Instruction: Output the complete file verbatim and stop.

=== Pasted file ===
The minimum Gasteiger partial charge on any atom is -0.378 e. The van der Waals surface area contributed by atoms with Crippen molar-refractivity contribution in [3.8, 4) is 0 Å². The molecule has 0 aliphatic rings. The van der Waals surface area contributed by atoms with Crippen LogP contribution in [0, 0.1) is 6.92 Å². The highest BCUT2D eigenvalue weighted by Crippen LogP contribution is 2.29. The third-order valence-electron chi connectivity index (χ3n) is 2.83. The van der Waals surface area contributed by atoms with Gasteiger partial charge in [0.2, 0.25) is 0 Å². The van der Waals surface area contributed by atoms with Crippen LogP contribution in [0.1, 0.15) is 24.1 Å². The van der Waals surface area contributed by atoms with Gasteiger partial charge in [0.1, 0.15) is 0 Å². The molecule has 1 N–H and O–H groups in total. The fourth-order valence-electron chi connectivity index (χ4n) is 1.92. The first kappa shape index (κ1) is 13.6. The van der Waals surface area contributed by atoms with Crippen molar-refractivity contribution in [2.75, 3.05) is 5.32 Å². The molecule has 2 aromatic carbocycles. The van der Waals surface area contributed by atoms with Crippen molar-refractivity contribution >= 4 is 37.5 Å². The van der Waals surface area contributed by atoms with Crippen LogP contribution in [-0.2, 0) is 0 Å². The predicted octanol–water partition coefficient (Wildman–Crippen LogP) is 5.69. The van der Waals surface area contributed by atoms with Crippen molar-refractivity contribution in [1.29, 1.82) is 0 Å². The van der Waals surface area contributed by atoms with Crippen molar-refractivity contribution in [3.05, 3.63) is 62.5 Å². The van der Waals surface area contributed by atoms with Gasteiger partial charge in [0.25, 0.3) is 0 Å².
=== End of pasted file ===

The minimum Gasteiger partial charge on any atom is -0.378 e. The van der Waals surface area contributed by atoms with Crippen molar-refractivity contribution in [3.8, 4) is 0 Å². The molecule has 0 aliphatic rings. The van der Waals surface area contributed by atoms with Crippen LogP contribution in [0, 0.1) is 6.92 Å². The highest BCUT2D eigenvalue weighted by Crippen LogP contribution is 2.29. The third-order valence-electron chi connectivity index (χ3n) is 2.83. The van der Waals surface area contributed by atoms with Gasteiger partial charge in [0.2, 0.25) is 0 Å². The van der Waals surface area contributed by atoms with Crippen LogP contribution in [0.1, 0.15) is 24.1 Å². The van der Waals surface area contributed by atoms with Gasteiger partial charge in [0.1, 0.15) is 0 Å². The molecule has 1 N–H and O–H groups in total. The fourth-order valence-electron chi connectivity index (χ4n) is 1.92. The first kappa shape index (κ1) is 13.6. The van der Waals surface area contributed by atoms with Crippen molar-refractivity contribution in [2.75, 3.05) is 5.32 Å². The molecule has 2 aromatic carbocycles. The van der Waals surface area contributed by atoms with Crippen molar-refractivity contribution >= 4 is 37.5 Å². The van der Waals surface area contributed by atoms with Crippen LogP contribution in [-0.2, 0) is 0 Å². The predicted octanol–water partition coefficient (Wildman–Crippen LogP) is 5.69. The van der Waals surface area contributed by atoms with Crippen molar-refractivity contribution in [1.29, 1.82) is 0 Å². The van der Waals surface area contributed by atoms with Crippen molar-refractivity contribution in [3.05, 3.63) is 62.5 Å². The van der Waals surface area contributed by atoms with Gasteiger partial charge in [0.25, 0.3) is 0 Å².